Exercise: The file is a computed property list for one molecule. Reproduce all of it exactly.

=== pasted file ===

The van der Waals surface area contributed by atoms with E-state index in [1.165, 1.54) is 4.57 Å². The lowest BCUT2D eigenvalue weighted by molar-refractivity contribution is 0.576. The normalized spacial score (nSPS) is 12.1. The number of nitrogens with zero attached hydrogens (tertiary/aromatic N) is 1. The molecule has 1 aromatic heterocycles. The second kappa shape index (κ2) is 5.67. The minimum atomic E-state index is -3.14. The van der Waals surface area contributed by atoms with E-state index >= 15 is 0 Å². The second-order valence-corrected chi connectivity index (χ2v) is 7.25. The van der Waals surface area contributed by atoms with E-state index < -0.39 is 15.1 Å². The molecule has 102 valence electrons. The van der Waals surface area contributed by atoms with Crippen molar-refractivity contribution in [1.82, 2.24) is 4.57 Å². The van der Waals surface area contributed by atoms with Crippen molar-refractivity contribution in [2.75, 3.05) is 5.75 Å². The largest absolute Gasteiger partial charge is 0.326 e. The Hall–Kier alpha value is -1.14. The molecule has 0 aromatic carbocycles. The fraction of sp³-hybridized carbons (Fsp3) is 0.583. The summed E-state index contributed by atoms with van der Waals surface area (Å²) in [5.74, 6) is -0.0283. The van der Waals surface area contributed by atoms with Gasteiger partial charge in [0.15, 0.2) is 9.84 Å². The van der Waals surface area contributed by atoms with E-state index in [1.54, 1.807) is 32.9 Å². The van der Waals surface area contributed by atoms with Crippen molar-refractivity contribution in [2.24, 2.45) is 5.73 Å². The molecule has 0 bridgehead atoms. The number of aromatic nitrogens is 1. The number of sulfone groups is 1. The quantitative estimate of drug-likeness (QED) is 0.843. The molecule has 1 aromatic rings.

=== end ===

The van der Waals surface area contributed by atoms with E-state index in [1.165, 1.54) is 4.57 Å². The lowest BCUT2D eigenvalue weighted by molar-refractivity contribution is 0.576. The normalized spacial score (nSPS) is 12.1. The number of nitrogens with zero attached hydrogens (tertiary/aromatic N) is 1. The molecule has 1 aromatic heterocycles. The second kappa shape index (κ2) is 5.67. The minimum atomic E-state index is -3.14. The van der Waals surface area contributed by atoms with E-state index >= 15 is 0 Å². The second-order valence-corrected chi connectivity index (χ2v) is 7.25. The van der Waals surface area contributed by atoms with E-state index < -0.39 is 15.1 Å². The molecule has 102 valence electrons. The van der Waals surface area contributed by atoms with Crippen molar-refractivity contribution in [1.82, 2.24) is 4.57 Å². The van der Waals surface area contributed by atoms with Crippen molar-refractivity contribution in [2.75, 3.05) is 5.75 Å². The largest absolute Gasteiger partial charge is 0.326 e. The Hall–Kier alpha value is -1.14. The molecule has 0 aromatic carbocycles. The fraction of sp³-hybridized carbons (Fsp3) is 0.583. The summed E-state index contributed by atoms with van der Waals surface area (Å²) in [5.74, 6) is -0.0283. The van der Waals surface area contributed by atoms with Gasteiger partial charge in [0.15, 0.2) is 9.84 Å². The van der Waals surface area contributed by atoms with E-state index in [1.54, 1.807) is 32.9 Å². The van der Waals surface area contributed by atoms with Crippen molar-refractivity contribution in [2.24, 2.45) is 5.73 Å². The molecule has 0 bridgehead atoms. The number of aromatic nitrogens is 1. The number of sulfone groups is 1. The quantitative estimate of drug-likeness (QED) is 0.843. The molecule has 1 aromatic rings.